A Guide to Cannabinoids and Their Effects
Consuming marijuana can produce a wide range of effects. Depending on the strain, product type, and potency, cannabis can make you feel energized and social, or produce a relaxing calm and peace of mind. Cannabis can also have many medical effects that are used to treat seizures, chronic pain, anxiety, nausea, and other conditions and symptoms.
But what in marijuana creates these desired effects? The answer is cannabinoids, chemical compounds contained in the plant that interact with the human nervous system.
Let’s take a closer look at cannabinoids — how they work, what their effects are and how many of them exist.
What are cannabinoids?
Cannabinoids are naturally occurring chemical compounds that are found in cannabis, and often unique to the plant. They’re the reason you may feel a psychoactive high or therapeutic pain relief after consuming cannabis.
Cannabinoids are similar to endogenous cannabinoids (endocannabinoids). These are produced by the human body and used to promote homeostasis, which regulates internal health and immune system functions. Endocannabinoids work by signaling to other cells and can produce similar, modest euphoric feelings naturally, like a runner’s high.
How do cannabinoids work?
The source of marijuana’s distinct effects was a perplexing question until rather recently. It wasn’t until the 1980s that research into cannabis found cannabinoids bind to receptors found throughout the brain and body.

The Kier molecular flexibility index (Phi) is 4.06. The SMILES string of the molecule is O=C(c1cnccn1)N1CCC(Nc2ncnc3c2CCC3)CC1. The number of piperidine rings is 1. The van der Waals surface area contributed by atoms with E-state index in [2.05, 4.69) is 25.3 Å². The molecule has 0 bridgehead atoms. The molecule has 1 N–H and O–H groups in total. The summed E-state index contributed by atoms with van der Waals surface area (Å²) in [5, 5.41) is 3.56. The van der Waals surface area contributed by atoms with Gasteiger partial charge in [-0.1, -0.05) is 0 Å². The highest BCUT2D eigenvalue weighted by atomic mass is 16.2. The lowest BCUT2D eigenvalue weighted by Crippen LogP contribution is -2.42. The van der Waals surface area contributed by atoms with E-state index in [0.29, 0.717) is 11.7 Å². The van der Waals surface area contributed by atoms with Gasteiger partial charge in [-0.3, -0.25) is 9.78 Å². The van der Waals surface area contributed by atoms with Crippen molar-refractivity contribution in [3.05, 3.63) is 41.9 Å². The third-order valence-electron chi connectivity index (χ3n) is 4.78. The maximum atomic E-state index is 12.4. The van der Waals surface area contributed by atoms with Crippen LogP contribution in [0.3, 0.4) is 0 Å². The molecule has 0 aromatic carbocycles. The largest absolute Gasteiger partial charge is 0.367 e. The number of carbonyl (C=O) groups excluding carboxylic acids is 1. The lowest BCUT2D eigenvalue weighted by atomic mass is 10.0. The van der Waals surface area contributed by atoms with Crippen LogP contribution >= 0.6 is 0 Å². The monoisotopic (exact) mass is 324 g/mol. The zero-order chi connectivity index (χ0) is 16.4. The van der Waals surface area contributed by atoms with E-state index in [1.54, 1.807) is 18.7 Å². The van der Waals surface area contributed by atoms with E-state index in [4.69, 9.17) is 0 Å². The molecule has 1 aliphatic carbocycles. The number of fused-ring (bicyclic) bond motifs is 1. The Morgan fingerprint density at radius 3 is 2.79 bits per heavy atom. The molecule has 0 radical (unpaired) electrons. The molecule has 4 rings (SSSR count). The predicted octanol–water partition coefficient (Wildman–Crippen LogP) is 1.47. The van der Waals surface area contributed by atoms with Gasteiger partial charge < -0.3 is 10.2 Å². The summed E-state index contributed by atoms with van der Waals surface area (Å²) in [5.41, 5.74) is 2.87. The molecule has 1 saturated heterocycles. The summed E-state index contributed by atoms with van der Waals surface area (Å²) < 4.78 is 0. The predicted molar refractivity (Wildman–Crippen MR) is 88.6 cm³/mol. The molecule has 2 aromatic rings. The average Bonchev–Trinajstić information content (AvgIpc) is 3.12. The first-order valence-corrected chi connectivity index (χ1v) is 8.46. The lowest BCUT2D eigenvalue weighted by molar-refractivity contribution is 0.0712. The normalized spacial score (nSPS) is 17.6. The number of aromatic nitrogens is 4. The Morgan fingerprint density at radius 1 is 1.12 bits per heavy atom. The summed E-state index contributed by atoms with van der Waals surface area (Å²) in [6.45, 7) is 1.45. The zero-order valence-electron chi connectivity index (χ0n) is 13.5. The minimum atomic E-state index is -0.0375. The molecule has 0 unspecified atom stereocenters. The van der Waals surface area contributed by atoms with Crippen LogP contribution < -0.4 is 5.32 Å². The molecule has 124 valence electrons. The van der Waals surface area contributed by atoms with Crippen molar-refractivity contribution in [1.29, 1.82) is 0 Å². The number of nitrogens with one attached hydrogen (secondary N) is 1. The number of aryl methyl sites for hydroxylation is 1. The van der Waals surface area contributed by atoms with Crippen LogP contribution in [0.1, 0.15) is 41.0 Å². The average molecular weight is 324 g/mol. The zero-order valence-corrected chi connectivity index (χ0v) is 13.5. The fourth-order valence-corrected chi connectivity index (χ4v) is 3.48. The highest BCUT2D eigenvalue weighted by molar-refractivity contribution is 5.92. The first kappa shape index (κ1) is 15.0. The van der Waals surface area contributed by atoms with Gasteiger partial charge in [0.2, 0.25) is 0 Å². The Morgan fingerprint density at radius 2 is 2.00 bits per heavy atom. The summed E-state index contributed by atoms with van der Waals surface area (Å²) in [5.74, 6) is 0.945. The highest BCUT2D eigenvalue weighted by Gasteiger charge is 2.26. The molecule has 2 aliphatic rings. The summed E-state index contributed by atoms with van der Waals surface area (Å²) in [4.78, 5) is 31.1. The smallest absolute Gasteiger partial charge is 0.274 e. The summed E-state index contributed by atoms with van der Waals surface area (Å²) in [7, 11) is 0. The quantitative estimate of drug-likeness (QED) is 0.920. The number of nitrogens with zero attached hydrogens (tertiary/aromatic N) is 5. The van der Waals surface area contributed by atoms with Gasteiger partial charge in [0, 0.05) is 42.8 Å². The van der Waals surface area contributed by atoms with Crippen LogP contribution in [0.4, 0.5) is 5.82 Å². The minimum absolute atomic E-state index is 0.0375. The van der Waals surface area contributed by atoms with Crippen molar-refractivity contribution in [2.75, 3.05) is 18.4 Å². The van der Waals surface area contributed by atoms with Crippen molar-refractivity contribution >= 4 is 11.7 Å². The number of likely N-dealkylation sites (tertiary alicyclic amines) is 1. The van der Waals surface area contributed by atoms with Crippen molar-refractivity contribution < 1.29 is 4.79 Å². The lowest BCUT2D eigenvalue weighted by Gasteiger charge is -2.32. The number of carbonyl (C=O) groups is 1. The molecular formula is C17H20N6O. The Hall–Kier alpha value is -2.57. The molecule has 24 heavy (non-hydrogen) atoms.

To date, two different classes of receptors have been identified:
- CB-1, commonly found in brain cells and the central nervous system.
- CB-2, usually found in the body and immune system.
Similar to the behavior of other chemical compounds, cannabinoids interact with receptors like a key and lock would. Cannabinoids, being the key, bind with receptors that contain metabolic enzymes that break down the cannabinoids, thus unlocking the effects like organic endocannabinoids would.
The fascinating part is that different cannabinoids produce different effects according to the type and location of receptor they interact with.
Importantly, cannabinoids aren’t directly produced by cannabis. Cannabinoid acids are concentrated in cannabis resin, which need activation by decarboxylation (heating). Smoking, vaping or cooking cannabis starts a reaction that produces cannabinoids form the secretions of cannabinoid acid.
How many cannabinoids are there?
The stars of the cannabinoid bunch are tetrahydrocannabinol (THC) and cannabidiol (CBD). Most every adult American has heard of these compounds, whether they use medical/recreational marijuana or not.
However, the number of cannabinoids expands far beyond THC and CBD. Estimates vary, but at least 60-100 different cannabinoids have been identified, with many more thought to exist.
Given this variety, the interactions between cannabinoids themselves are also of great interest. For example, the cannabinoid CBD does not interact with CB-1 brain cell receptors in the same way as THC and actually interferes with THC binding to receptors. This explains why strains with a high CBD content don’t produce as intense of a psychoactive high.